The good news is that you can fudge the numbers a bit, because recent studies have shown that 8 hours is not a hard and fast rule. Rather, 7 to 9 hours of sleep is what is required, so you can aim for a little bit more or less depending on your schedule. On the other hand, any less than 5 hours of sleep a night will result in symptoms of sleep deprivation.


Sleeping during the same time frame each night is important, but that’s only one part of ensuring the tranquil kind of sleep your body needs to recover from your daily activity. Regular exercise is another key component to a good night’s sleep, because that, in tandem with a 16 hour day, will ensure that your body is tired enough to get to sleep easily and to stay asleep with minimal disruptions, thereby resulting in restorative sleep.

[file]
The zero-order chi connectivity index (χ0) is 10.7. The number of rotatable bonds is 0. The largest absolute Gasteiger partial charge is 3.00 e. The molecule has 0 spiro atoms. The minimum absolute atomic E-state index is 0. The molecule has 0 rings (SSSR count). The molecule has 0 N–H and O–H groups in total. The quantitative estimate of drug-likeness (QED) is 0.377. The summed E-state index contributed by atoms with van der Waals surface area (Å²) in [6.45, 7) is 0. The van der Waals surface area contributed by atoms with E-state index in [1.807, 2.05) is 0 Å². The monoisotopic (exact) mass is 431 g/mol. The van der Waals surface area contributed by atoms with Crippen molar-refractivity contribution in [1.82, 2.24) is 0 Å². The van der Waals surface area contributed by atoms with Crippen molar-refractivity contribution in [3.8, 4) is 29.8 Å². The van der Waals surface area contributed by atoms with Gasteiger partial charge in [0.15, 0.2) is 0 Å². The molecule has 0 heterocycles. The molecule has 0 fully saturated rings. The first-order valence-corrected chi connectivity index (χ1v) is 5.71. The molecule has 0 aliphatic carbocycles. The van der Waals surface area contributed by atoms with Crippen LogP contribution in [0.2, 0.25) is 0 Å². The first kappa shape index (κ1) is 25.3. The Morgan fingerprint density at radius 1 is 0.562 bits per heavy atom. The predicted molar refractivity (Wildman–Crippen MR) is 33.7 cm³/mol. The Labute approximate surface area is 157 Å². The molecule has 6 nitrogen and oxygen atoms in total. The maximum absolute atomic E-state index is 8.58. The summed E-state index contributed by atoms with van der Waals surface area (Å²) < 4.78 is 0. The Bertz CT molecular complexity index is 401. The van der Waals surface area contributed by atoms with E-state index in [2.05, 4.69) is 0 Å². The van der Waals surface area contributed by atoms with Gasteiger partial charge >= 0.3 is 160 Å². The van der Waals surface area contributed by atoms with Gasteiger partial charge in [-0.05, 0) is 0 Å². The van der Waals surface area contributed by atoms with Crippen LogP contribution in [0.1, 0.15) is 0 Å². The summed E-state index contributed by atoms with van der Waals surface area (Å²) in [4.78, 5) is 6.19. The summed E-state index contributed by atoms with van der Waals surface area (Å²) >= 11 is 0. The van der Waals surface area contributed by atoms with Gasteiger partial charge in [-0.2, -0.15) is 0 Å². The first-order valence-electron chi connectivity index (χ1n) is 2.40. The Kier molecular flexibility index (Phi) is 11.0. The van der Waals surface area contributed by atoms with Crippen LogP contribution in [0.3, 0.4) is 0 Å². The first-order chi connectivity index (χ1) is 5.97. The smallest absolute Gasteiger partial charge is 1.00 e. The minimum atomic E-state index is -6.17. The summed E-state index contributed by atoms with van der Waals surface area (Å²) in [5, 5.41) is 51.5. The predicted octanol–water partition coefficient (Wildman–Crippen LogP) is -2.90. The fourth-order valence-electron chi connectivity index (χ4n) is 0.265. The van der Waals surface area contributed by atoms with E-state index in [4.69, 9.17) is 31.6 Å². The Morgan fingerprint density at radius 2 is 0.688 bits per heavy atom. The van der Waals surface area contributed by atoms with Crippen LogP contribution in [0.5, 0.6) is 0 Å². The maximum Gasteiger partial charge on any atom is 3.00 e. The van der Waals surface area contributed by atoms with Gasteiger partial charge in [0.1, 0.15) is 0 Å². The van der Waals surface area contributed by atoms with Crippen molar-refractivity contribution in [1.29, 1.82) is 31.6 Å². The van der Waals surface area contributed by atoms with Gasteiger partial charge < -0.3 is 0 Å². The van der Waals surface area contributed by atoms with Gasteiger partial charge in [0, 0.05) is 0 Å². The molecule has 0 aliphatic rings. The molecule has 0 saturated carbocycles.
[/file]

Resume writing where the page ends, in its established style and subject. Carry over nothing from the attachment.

Staying active can be difficult in its own right, so, like sleep, you need to make a routine out of it. While working out can make you tired on one hand, it can also be energizing on the other, so it makes for a good fit for your morning routine. A light jog first thing in the morning can be a good wakeup call and can better prepare you to tackle the day, at the office or otherwise.

Work-Life Balance

One of the biggest factors working against the sleep of the average person is work. Jobs that entail an erratic schedule can wreak havoc on an employee’s sleeping patterns, leading to more exhausted workers. However, those who can afford to have a better sleep schedule often fail to realize it for various reasons. For instance, even jobs that don’t disrupt your schedule can still serve as a reason to burn the candle at both ends, either to get more work done or, more often than not, get more leisure time in before going to work the next day.